Thames Festival goes a bit Wild

There were a few characters wondering around the Thames Festival this Sunday who could have done with a bit of Wild Body Butter …. soft and moisturised they were not.

20130909-112017.jpg
The organisers had put on a great show and there were a lot of fantastic costumes and great music that provided a wonderful backdrop to the traders stalls. So when we wanted a little break from informing interested potential customers on the benefits of Baobab oil we wondered over to see various huge animals jumping around to the music.

20130909-113104.jpg

20130909-113202.jpg
And in the evening we had a wonderful show of Samba music and dancers.

20130909-113544.jpg
So despite the cold, wind and occasional rain we were able to stay positive and make good sales which made us even happier!
It was also great to have a customer from the Pop Up store in Victoria recognise us and tell us how much she had liked the Cape Chestnut hand cream she had bought and of course that she then bought again.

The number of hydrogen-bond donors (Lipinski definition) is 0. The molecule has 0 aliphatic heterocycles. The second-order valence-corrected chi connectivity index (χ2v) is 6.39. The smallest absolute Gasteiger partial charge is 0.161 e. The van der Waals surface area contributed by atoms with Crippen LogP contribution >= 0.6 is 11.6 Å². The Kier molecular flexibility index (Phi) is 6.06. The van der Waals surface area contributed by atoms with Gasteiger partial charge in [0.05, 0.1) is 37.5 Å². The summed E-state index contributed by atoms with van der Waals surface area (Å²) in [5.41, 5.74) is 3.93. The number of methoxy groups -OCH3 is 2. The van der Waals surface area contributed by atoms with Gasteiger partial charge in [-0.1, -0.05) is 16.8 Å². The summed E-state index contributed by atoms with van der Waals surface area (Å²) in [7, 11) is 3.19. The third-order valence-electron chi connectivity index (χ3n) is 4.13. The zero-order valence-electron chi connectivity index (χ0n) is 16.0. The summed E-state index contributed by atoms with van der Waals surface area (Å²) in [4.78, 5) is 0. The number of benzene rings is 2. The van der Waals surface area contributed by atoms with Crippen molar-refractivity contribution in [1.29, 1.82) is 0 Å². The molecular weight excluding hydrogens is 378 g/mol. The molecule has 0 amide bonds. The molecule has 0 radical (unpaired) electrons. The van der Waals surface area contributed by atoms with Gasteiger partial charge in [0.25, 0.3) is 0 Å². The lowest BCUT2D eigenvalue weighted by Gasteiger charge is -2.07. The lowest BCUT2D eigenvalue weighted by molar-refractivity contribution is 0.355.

There really is nothing like getting out and meeting your customers especially with this view to look out on.

20130909-114816.jpg

Let me tell you a little about the Cape Chestnut

Although there are a few aficionados out there, so far  Cape Chestnut oil, or Yangu oil, is not very well known and I think it deserves a little more attention than it is getting.

The Cape Chestnut tree grows across southern and eastern Africa and was given its name by a British explorer who , wrongly as it turned out, believed it to be a relative of the, very British, Horse Chestnut tree.

It really is a beautiful tree that produces a fantastic array of delicate pink flowers but it is its seeds that make it special. The seeds are collected by local women and gathered in huge piles where they are crushed and boiled in order to extract the oil which is light and easily absorbed.

Growing as it does in central Africa the Cape Chestnut has constant exposure to UV radiation all year long . So in order to protect itself from the constant onslaught of UV light on its DNA  it produces UV absorbers that are present in its seed oil.

Whilst it is not an alternative to sunscreen Cape Chestnut Oil has been shown to absorb, in particular, UVB rays which can burn or damage your skin all year round.

That’s why I think it is a secret worth sharing and makes it perfect for one of my body butters… coming soon!

  • Older Posts

  • Latest Post

  • Enter your email address to follow this blog and receive notifications of new posts by email.